I am not positive, but I do know that I have run about twenty bowls through
the favorite of my new Kirstens without cleaning and haven't detected the
slightest hint of sourness yet.

I know it sounds like I work for these guys, but I am just so incredibly
impressed with these fairly inexpensive and excellent smoking pipes that I
have become a true believer.

For those interested, you can get a catalog from:

PO Box 70526
Seattle, WA 98170-0526 USA

Thanks for putting up with my evangelical ranting.

John P. Withers
John P. Withers		|  If I knew it was harmless
???????????????????	|  I would have
??????????????????	|  killed it myself. -PK Dick

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From: Jon (????????????????????????????)
Subject: posting from pipes page

Hi Steve,

I've been reading the Pipes Digest from the Web page for somr time now
and I really enjoy it.  Thanks for all your effort.

You have spoken about smoking a blend from L.L. Bean's, and lamenting
that it isn't available anymore.  One of our Michigan pipe shops has a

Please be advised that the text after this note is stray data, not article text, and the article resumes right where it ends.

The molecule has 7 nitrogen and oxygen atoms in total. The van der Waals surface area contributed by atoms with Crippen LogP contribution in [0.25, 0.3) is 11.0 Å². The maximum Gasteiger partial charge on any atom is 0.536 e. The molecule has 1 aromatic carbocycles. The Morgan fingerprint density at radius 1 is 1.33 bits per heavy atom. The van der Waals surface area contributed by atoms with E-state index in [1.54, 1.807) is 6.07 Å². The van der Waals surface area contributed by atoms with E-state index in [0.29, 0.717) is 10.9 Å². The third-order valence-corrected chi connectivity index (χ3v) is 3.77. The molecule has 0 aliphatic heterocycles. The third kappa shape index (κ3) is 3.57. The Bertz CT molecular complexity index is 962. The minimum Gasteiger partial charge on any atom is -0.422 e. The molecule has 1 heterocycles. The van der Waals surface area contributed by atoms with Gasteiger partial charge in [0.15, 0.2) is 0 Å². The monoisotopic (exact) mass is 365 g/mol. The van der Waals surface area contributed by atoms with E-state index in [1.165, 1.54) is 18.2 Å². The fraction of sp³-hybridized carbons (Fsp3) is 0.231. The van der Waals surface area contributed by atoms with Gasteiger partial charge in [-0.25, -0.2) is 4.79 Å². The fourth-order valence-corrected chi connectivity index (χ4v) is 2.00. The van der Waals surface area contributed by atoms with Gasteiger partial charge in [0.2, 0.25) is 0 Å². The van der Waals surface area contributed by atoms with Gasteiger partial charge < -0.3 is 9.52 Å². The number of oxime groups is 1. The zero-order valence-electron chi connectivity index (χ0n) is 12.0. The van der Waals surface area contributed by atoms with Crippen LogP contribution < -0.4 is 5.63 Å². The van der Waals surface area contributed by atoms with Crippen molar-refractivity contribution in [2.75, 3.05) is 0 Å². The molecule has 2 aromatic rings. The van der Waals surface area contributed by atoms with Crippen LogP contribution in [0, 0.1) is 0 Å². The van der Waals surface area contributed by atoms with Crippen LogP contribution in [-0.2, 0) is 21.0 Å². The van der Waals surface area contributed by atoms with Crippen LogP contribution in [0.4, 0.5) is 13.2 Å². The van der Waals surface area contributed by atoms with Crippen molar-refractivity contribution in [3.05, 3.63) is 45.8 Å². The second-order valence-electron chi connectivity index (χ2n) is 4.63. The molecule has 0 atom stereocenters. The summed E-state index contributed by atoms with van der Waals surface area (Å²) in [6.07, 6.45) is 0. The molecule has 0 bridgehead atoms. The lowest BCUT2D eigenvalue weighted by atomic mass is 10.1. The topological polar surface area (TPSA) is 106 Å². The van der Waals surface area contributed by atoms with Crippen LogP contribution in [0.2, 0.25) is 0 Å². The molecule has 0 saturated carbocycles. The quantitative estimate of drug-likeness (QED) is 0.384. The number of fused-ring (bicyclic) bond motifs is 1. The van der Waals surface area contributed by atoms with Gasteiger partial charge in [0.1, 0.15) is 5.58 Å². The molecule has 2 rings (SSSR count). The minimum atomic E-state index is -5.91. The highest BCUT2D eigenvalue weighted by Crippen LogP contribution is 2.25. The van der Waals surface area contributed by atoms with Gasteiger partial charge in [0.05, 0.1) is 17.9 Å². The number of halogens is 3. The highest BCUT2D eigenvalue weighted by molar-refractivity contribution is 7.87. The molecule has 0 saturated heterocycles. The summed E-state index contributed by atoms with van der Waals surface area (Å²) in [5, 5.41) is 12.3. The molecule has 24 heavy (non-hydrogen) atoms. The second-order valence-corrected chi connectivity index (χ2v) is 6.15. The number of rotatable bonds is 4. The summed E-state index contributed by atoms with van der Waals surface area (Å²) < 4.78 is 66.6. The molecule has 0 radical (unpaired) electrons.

blend they call "Bean's Natural" that is supposed to be a copy.  I have
some and if you will send me your snailmail address, I will be happy to
send you a sample.

The Store is:  Austin's Fine Pipes & Tobacco
               4340 Bay Road
               Saginaw, Michigan 48603
               (517) 792-4731
               (800) 572-1993


[ Snail address sent, and yes, I would appreciate the sample, Jon! -S. ]

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From: Jon "Barney" Kleist (??????????????????????)
Subject: posting from pipes page

As a response to Kenneth Seguin's posting in PD #234 about a "curious